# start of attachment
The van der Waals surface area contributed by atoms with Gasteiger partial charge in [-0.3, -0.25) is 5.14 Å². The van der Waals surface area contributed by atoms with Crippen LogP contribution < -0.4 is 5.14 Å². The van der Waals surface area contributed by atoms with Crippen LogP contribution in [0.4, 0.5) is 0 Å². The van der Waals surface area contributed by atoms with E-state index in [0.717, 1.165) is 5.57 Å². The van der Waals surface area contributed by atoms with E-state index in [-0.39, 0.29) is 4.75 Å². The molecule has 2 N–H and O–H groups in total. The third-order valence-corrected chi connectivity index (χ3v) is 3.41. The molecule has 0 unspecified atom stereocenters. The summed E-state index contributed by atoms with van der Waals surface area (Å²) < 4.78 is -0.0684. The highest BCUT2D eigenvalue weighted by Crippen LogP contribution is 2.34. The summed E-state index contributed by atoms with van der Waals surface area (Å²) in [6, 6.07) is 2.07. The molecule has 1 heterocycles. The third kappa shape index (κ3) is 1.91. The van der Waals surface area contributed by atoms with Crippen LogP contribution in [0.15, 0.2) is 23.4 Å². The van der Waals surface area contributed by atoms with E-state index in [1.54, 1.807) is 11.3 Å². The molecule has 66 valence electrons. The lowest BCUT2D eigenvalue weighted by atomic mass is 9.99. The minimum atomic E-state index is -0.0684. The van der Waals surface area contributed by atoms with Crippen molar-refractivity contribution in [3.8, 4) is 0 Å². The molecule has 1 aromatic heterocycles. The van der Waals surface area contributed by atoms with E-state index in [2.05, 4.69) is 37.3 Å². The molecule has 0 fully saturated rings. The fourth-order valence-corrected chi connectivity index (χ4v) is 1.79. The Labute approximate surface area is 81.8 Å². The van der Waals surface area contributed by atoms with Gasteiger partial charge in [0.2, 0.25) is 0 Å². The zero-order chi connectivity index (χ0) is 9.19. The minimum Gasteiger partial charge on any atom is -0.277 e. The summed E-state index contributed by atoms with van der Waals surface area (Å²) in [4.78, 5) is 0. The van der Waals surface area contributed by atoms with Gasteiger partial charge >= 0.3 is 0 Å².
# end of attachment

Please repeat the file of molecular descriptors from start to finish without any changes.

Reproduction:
The van der Waals surface area contributed by atoms with Gasteiger partial charge in [-0.3, -0.25) is 5.14 Å². The van der Waals surface area contributed by atoms with Crippen LogP contribution < -0.4 is 5.14 Å². The van der Waals surface area contributed by atoms with Crippen LogP contribution in [0.4, 0.5) is 0 Å². The van der Waals surface area contributed by atoms with E-state index in [0.717, 1.165) is 5.57 Å². The van der Waals surface area contributed by atoms with E-state index in [-0.39, 0.29) is 4.75 Å². The molecule has 2 N–H and O–H groups in total. The third-order valence-corrected chi connectivity index (χ3v) is 3.41. The molecule has 0 unspecified atom stereocenters. The summed E-state index contributed by atoms with van der Waals surface area (Å²) < 4.78 is -0.0684. The highest BCUT2D eigenvalue weighted by Crippen LogP contribution is 2.34. The summed E-state index contributed by atoms with van der Waals surface area (Å²) in [6, 6.07) is 2.07. The molecule has 1 heterocycles. The third kappa shape index (κ3) is 1.91. The van der Waals surface area contributed by atoms with Crippen LogP contribution in [0.15, 0.2) is 23.4 Å². The van der Waals surface area contributed by atoms with E-state index in [1.54, 1.807) is 11.3 Å². The molecule has 66 valence electrons. The lowest BCUT2D eigenvalue weighted by atomic mass is 9.99. The minimum atomic E-state index is -0.0684. The van der Waals surface area contributed by atoms with Crippen molar-refractivity contribution in [3.8, 4) is 0 Å². The molecule has 1 aromatic heterocycles. The van der Waals surface area contributed by atoms with E-state index in [2.05, 4.69) is 37.3 Å². The molecule has 0 fully saturated rings. The fourth-order valence-corrected chi connectivity index (χ4v) is 1.79. The Labute approximate surface area is 81.8 Å². The van der Waals surface area contributed by atoms with Gasteiger partial charge in [0.2, 0.25) is 0 Å². The zero-order chi connectivity index (χ0) is 9.19. The minimum Gasteiger partial charge on any atom is -0.277 e. The summed E-state index contributed by atoms with van der Waals surface area (Å²) in [4.78, 5) is 0. The van der Waals surface area contributed by atoms with Gasteiger partial charge >= 0.3 is 0 Å².